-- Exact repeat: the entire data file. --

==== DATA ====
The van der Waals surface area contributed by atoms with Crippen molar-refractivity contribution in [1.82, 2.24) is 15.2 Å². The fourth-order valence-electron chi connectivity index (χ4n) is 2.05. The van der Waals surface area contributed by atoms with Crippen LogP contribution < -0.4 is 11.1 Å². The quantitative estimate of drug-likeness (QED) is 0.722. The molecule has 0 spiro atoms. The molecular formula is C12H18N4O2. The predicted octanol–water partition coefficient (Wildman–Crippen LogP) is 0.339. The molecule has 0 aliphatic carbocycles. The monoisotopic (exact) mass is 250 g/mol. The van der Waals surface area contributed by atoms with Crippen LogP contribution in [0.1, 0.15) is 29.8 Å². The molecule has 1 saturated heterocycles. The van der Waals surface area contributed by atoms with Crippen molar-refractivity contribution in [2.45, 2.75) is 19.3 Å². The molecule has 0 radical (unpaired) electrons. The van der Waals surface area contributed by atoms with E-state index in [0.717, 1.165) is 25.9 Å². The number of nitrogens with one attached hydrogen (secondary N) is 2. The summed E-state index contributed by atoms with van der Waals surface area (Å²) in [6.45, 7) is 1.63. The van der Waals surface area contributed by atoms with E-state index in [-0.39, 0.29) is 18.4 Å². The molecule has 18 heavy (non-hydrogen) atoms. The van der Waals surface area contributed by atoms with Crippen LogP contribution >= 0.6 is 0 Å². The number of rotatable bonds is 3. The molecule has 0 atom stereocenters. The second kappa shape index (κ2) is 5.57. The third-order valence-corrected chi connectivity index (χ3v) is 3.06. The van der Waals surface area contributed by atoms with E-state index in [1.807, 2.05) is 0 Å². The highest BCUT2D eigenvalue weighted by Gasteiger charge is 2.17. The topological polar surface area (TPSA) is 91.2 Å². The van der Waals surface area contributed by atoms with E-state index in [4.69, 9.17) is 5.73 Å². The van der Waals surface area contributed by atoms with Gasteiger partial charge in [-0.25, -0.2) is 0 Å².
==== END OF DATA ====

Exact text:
The van der Waals surface area contributed by atoms with Crippen molar-refractivity contribution in [1.82, 2.24) is 15.2 Å². The fourth-order valence-electron chi connectivity index (χ4n) is 2.05. The van der Waals surface area contributed by atoms with Crippen LogP contribution < -0.4 is 11.1 Å². The quantitative estimate of drug-likeness (QED) is 0.722. The molecule has 0 spiro atoms. The molecular formula is C12H18N4O2. The predicted octanol–water partition coefficient (Wildman–Crippen LogP) is 0.339. The molecule has 0 aliphatic carbocycles. The monoisotopic (exact) mass is 250 g/mol. The van der Waals surface area contributed by atoms with Crippen LogP contribution in [0.1, 0.15) is 29.8 Å². The molecule has 1 saturated heterocycles. The van der Waals surface area contributed by atoms with Crippen molar-refractivity contribution in [2.45, 2.75) is 19.3 Å². The molecule has 0 radical (unpaired) electrons. The van der Waals surface area contributed by atoms with E-state index in [0.717, 1.165) is 25.9 Å². The number of nitrogens with one attached hydrogen (secondary N) is 2. The summed E-state index contributed by atoms with van der Waals surface area (Å²) in [6.45, 7) is 1.63. The van der Waals surface area contributed by atoms with E-state index in [-0.39, 0.29) is 18.4 Å². The molecule has 18 heavy (non-hydrogen) atoms. The van der Waals surface area contributed by atoms with Crippen LogP contribution >= 0.6 is 0 Å². The number of rotatable bonds is 3. The molecule has 0 atom stereocenters. The second kappa shape index (κ2) is 5.57. The third-order valence-corrected chi connectivity index (χ3v) is 3.06. The van der Waals surface area contributed by atoms with E-state index in [1.807, 2.05) is 0 Å². The highest BCUT2D eigenvalue weighted by Gasteiger charge is 2.17. The topological polar surface area (TPSA) is 91.2 Å². The van der Waals surface area contributed by atoms with E-state index in [4.69, 9.17) is 5.73 Å². The van der Waals surface area contributed by atoms with Gasteiger partial charge in [-0.25, -0.2) is 0 Å².